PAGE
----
Question 33 of the PARCC Practice Exam is on transformations:
33. Triangle JKL will undergo a transformation to create triangle J'K'L' in the xy-coordinate plane. Which transformations will result in triangle JKL congruent to triangle J'K'L'?
Select all that apply:
A. (x, y) -> (-x, -y)
B. (x, y) -> (-x, y)
C. (x, y) -> (x, y - 5)
D. (x, y) -> (x + 3, y - 5)
E. (x, y) -> (2x, 3y)
F. (x, y) -> (-x, y + 3)
In other words, we are asking, which of these six transformations are isometries? As it turns out, we can show five of these transformations to be isometries:
-- (A) is the rotation of 180 degrees centered at the origin.
-- (B) is the reflection in the y-axis
-- (C) is the translation five units down.
-- (D) is the translation five units down and three units right.
-- (F) is a glide reflection. It is the composite of reflection in the y-axis and translation three units up.
The only transformation that isn't an isometry is choice (E). This transformation is a "dilation" -- actually, it's not quite a dilation because it stretches figures by a horizontal factor of two and a vertical factor of three (while a true dilation would stretch by the same factor in all directions). So there are five correct answers -- (A), (B), (C), (D), and (F).
As usual, we expect the most common student error to be to mark fewer than five answers. Hopefully no student will try to mark (E) as correct -- but what if a student misreads the question as "which transformation will not result in the triangles being congruent"? Otherwise, students are likely to miss choice (F), as glide reflections are always the most difficult isometries to understand.
Now here's an interesting question -- is it possible, just by looking at the coordinates, to tell which functions are isometries and which ones aren't? For example, we see from the above choices if a transformation maps x to x, -x, or x + h and y to y, -y, or y + k, then it is an isometry.
So what we're asking is for what sorts of functions f(x, y) and g(x, y) is the transformation:
(x, y) -> (f(x, y), g(x, y))
an isometry? It's obvious that f and g must be linear functions. Looking at the answer choices again, we see that f being x, -x, or x + h works, but not 2x. So it appears our answer is that f should be a linear function in x with slope 1 or -1, and g must be the same sort of function in y:
(x, y) -> (f(x), g(y)), f, g linear functions with slope 1 or -1.
But as it turns out, this condition is sufficient, but not necessary, to produce an isometry. The only isometries that are of this form are translations, rotations of 180 degrees, and reflections (including glide reflections) whose mirrors are parallel to one of the axes.
Indeed, the complete answer to this question is quite complicated -- much too complicated for a high school Geometry student to figure out. It should be obvious though that our answer so far isn't complete when we look at reflection in the line y = x: (x, y) -> (y, x), or rotations of 90 degrees about the origin, which map (x, y) to either (y, -x) or (-y, x).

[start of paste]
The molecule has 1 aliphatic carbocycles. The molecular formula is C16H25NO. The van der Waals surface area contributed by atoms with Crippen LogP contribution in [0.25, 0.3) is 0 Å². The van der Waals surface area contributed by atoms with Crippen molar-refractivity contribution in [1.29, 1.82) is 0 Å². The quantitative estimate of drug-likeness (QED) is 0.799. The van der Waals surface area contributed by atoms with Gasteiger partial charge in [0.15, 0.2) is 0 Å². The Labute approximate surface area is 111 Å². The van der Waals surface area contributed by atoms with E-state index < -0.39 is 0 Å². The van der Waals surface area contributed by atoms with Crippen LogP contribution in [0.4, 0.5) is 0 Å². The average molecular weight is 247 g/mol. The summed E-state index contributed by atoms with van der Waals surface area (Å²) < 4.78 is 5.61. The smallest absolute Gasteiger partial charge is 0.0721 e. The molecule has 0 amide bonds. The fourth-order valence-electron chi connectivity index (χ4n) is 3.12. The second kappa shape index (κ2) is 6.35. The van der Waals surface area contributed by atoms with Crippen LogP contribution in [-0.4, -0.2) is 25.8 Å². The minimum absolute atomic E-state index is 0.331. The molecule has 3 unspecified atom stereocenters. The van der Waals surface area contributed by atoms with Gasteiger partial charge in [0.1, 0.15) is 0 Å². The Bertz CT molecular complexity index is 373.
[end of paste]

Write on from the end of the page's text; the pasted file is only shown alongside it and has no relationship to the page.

Rotations of angles that aren't multiples of 90 degrees and reflections in oblique mirrors are even more complicated than these. In Algebra II or Pre-Calc we sometimes use matrices to perform some of these rotations. With matrices, for example, we can prove that the rotation of angle theta centered at the origin is:
(x, y) -> (x cos theta - y sin theta, x sin theta + y cos theta)
which, as we can see, is still linear in x and y. These transformations can be written in the form:
v' = Av + b
where v is the preimage written as a ordered pair (vector) and v' is the image. Notice that this looks just like our crude solution using f(x) and g(y) earlier -- except that instead of having slope 1 or -1, the matrix A must have determinant 1 or -1.
As it turns out, A can be any real 2x2 matrix with determinant 1 or -1 and we'll get a transformation that preserves area, but this isn't quite the same as an isometry. The following transformation:
(x, y) = (2x, y/2)
preserves area, yet is not an isometry. It's just like choice (E) above, except that it doubles lengths in one direction and halves them in another, so that area is preserved.
As it turns out, the final complete answer requires knowledge of something called eigenvalues, which are studied in Linear Algebra, a college-level class beyond Calculus. In order to produce an isometry, the matrix A must have two eigenvalues, and both eigenvalues must have absolute value 1 (which sounds like 1 or -1 again, but they could also be complex numbers with absolute value 1).
But Geometry students don't have to know anything about eigenvalues to get this question right. All the right choices are recognizable as isometries, and the one that isn't has giveaway factors of 2 and 3 to show that it's not an isometry.
PARCC Practice EOY Question 33
U of Chicago Correspondence: Lesson 6-5, Congruent Figures
Key Theorem: Definition of congruence
Two figures, F and G, are congruent figures if and only if G is the image of F under a translation, a reflection, a rotation, or any composite of these.
In a circle, the measure of an inscribed arc is one-half the measure of its intercepted arc.
Common Core Standard:
Use geometric descriptions of rigid motions to transform figures and to predict the effect of a given rigid motion on a given figure; given two figures, use the definition of congruence in terms of rigid motions to decide if they are congruent.
Commentary: Students need more practice with transformations on the coordinate plane, since the plane is not emphasized in the U of Chicago text. Thus students are given a triangle and asked to perform each of the six transformations on a given triangle ABC.